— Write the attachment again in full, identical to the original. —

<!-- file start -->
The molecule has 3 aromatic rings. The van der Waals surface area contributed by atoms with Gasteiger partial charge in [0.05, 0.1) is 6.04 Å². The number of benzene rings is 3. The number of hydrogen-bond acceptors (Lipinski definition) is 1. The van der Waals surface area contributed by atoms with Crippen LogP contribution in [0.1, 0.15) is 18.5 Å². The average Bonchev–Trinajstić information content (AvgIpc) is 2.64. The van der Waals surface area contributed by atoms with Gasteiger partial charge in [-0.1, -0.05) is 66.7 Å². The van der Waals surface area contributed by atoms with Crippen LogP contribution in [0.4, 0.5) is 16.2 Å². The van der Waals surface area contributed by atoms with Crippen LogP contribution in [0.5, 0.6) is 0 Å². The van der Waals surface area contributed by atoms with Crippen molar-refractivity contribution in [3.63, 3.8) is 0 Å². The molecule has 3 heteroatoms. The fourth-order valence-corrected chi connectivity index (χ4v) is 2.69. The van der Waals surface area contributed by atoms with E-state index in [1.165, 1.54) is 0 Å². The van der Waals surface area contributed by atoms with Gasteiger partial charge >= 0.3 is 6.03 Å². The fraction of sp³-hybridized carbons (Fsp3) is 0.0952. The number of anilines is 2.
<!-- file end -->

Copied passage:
The molecule has 3 aromatic rings. The van der Waals surface area contributed by atoms with Gasteiger partial charge in [0.05, 0.1) is 6.04 Å². The number of benzene rings is 3. The number of hydrogen-bond acceptors (Lipinski definition) is 1. The van der Waals surface area contributed by atoms with Crippen LogP contribution in [0.1, 0.15) is 18.5 Å². The average Bonchev–Trinajstić information content (AvgIpc) is 2.64. The van der Waals surface area contributed by atoms with Gasteiger partial charge in [-0.1, -0.05) is 66.7 Å². The van der Waals surface area contributed by atoms with Crippen LogP contribution in [0.4, 0.5) is 16.2 Å². The van der Waals surface area contributed by atoms with Crippen LogP contribution in [0.5, 0.6) is 0 Å². The van der Waals surface area contributed by atoms with Crippen molar-refractivity contribution in [3.63, 3.8) is 0 Å². The molecule has 3 heteroatoms. The fourth-order valence-corrected chi connectivity index (χ4v) is 2.69. The van der Waals surface area contributed by atoms with E-state index in [1.165, 1.54) is 0 Å². The van der Waals surface area contributed by atoms with Gasteiger partial charge >= 0.3 is 6.03 Å². The fraction of sp³-hybridized carbons (Fsp3) is 0.0952. The number of anilines is 2.